Now we can say a bit more than the generic “we all have to find a kind of compromise” talk. We can say that, yes, sometimes we will righteously have to disobey particular priesthood authorities, but we will never be able to righteously disobey priesthood authority as such. The only way to righteously distance oneself from the authority of a priesthood leader is by embracing a different, higher priesthood authority.

  10. November 24, 2014 at 2:24 pm

    Jeff G –

    The cases of Abraham and Job would be strong counter examples to this. For reasons such as these, I think the post is a good start, but very incomplete.

    I don’t by any means suggest that my post is the last word on anything, but it’s certainly important to draw a distinction between obedience to our human leaders and commands from God. That’s a distinction I made explicit in the post, and so it’s worth pointing out that your examples don’t actually counter anything I wrote in the post.

  11. November 24, 2014 at 2:27 pm

    Yeah, I didn’t think I was correcting anything that you actually believed (I’ve read far too many of your posts to think that). Instead, I was pushing back against the all-too popular mentality that that quote (taken in isolation) expresses. I definitely could have made that a bit clearer.

  12. November 24, 2014 at 2:29 pm

    anon (post #6)-

    I’m not so sure we can draw such an absolute line in the ‘do not run faster than you are able’ ground.

    I don’t think that there is anything absolute about that line for the simple reason that no one really knows precisely where there limits lie. As I said elsewhere, nothing in my post constitutes a simple or easy checklist of when to obey or disobey, including those verses. Clearly the commands express a principle that we ought not dash ourselves upon the rocks of unrealistic expectations, but there’s immense leeway and subjectivity involved in making that judgment, especially when we are a people who believe in supernatural miracles.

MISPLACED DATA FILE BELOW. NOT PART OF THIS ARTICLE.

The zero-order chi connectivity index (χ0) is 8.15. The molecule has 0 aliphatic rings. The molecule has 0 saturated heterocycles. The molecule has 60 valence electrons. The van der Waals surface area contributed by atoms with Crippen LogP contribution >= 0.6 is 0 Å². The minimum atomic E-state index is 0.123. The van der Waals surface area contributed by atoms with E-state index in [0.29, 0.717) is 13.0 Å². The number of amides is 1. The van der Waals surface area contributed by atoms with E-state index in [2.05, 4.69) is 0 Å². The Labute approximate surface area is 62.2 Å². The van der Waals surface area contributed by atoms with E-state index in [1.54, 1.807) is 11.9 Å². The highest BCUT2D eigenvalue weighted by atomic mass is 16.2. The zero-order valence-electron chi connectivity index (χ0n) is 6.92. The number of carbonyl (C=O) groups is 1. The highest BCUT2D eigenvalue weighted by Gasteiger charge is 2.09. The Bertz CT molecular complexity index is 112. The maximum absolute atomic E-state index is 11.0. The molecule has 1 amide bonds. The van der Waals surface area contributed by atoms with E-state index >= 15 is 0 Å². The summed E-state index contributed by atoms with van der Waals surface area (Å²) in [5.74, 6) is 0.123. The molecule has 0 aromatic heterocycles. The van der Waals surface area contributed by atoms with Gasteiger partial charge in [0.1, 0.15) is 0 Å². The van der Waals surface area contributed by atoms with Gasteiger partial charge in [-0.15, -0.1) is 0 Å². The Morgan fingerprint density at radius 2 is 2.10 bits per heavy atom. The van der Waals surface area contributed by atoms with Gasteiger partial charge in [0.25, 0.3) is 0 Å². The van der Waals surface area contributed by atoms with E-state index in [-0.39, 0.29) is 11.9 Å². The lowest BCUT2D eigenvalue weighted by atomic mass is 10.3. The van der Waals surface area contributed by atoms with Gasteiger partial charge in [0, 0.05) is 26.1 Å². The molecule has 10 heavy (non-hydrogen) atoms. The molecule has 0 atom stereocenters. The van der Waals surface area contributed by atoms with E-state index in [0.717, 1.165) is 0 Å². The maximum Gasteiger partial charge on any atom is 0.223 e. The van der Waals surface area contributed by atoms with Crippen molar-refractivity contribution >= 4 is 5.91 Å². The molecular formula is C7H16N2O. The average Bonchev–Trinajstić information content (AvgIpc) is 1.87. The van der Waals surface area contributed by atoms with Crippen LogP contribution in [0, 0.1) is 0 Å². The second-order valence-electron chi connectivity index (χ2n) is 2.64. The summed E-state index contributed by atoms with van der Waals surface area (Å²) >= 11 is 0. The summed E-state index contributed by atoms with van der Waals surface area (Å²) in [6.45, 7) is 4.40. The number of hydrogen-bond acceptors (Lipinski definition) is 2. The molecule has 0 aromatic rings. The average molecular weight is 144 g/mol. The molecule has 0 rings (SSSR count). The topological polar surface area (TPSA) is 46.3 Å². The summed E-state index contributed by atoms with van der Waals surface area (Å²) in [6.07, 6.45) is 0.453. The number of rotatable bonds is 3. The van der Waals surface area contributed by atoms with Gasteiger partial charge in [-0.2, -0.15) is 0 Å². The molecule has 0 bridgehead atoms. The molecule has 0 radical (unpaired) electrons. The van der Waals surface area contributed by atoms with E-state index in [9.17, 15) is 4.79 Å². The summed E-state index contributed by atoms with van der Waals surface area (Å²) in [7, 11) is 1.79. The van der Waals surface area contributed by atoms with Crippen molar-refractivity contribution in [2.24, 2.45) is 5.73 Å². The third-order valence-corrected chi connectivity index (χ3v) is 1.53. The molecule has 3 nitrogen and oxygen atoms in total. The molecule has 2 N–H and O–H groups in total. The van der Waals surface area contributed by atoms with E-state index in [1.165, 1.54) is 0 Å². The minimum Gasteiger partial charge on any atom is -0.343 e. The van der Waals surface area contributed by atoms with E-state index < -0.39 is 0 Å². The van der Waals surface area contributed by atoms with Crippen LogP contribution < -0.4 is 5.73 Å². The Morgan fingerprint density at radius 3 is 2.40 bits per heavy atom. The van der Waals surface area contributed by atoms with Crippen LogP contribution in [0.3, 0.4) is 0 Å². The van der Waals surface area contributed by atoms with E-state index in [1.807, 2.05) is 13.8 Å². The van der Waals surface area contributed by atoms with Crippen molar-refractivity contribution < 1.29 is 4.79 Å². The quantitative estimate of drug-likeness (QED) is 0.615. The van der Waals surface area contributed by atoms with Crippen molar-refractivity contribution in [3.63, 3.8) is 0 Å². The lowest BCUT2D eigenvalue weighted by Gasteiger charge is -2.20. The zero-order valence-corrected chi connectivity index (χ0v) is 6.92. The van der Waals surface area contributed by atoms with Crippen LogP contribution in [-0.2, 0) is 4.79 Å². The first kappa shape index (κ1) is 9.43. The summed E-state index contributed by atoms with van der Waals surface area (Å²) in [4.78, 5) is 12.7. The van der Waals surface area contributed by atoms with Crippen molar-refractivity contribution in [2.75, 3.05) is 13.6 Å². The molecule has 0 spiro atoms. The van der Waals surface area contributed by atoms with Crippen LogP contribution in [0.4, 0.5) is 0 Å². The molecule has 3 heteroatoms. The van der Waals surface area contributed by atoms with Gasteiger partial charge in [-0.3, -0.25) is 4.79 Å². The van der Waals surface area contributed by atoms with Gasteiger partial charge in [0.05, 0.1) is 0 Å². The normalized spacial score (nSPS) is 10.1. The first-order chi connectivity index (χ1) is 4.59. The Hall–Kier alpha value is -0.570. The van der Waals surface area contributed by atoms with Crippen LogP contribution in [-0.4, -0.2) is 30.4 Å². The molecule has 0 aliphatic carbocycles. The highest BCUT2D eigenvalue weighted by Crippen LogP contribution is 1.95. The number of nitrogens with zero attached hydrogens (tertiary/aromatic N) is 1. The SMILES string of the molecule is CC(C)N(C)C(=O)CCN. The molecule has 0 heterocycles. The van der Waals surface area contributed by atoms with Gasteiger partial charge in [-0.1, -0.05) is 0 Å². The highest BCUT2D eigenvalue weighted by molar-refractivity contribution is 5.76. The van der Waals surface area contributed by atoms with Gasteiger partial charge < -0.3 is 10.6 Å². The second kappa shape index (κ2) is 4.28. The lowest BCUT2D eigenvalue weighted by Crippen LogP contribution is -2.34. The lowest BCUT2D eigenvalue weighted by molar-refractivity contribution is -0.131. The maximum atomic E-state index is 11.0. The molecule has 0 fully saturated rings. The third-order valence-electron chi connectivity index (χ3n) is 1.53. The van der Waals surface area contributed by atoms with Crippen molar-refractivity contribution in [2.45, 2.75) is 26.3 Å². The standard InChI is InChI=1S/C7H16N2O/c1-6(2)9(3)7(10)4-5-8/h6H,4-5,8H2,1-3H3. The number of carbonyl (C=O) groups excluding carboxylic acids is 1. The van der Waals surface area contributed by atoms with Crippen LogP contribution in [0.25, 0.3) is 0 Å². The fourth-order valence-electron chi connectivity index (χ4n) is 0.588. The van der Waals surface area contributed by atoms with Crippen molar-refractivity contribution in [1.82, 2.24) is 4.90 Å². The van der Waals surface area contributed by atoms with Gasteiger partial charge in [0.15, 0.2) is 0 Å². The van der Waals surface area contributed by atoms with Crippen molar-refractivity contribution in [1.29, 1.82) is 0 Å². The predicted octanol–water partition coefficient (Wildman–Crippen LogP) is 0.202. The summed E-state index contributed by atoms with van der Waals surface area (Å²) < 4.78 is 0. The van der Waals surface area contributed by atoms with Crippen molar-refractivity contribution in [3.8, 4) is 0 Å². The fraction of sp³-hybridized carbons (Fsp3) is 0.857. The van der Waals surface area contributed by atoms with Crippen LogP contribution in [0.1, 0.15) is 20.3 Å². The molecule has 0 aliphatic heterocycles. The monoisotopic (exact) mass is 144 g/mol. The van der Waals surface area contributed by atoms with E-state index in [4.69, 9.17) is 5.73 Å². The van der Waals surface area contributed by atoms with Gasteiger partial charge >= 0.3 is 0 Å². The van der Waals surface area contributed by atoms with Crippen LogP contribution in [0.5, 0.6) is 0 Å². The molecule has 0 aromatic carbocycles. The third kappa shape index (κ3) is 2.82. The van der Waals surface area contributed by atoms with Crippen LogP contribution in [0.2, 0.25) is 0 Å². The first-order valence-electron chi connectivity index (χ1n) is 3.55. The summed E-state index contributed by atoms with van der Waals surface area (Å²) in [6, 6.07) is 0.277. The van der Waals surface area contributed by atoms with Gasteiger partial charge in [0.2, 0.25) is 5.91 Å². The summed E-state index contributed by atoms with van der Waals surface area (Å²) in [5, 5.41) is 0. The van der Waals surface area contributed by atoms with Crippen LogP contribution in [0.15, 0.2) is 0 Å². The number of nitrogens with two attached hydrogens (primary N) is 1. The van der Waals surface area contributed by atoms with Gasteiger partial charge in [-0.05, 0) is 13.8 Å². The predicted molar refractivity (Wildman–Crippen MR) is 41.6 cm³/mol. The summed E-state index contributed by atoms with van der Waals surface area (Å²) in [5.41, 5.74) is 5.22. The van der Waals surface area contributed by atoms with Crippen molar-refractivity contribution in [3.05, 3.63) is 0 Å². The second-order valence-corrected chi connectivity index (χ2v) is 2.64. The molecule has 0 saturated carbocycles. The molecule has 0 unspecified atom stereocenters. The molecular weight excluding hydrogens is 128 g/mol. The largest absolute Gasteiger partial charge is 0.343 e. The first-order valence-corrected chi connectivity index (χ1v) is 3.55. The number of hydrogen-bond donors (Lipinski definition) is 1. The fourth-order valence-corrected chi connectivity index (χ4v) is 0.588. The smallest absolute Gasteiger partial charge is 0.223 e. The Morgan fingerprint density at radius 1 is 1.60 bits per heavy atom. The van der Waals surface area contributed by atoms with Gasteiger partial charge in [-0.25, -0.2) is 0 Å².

I’m also strongly opposed to the interpretation of these scriptures as condoning selfishness. We ought not to be careless with our tools and allow them to be broken before we get enough use out of them. We ought similarly not to be careless with ourselves, for how can we continue to serve our families, neighbors, and wards if we ourselves are broken?

    You say as much in your final paragraph, and I said the same thing in my post as well: We should sacrifice. We should stretch. We should accommodate. We should try to do more than we think we can do. I simply said there is a limit–which is what the scriptures tell us–not where that limit lies or that that limit is an excuse for selfishness.

    I think maybe we agree more than you think we do. :-)

  13. November 24, 2014 at 2:31 pm

    Jeff G-

    I definitely could have made that a bit clearer.

    No worries! That’s what comments are for, and I think your post was a good contribution. I particularly liked this distinction which you drew:

    sometimes we will righteously have to disobey particular priesthood authorities, but we will never be able to righteously disobey priesthood authority as such. The only way to righteously distance oneself from the authority of a priesthood leader is by embracing a different, higher priesthood authority.

    I agree with that very much, especially the idea of only rejecting one thing in order to grasp something higher. I love that kind of optimism, and I try to live it out in my life.

    Sorry if my initial reply was a bit testy!

  14. November 24, 2014 at 2:36 pm

    Dave K-

    Once again, I generally agree with you Nathaniel, though I have a small quibble with one point. Christ was accepting of the decision of both the 9 and the 3 Nephite apostles, but he was more accepting of the 3.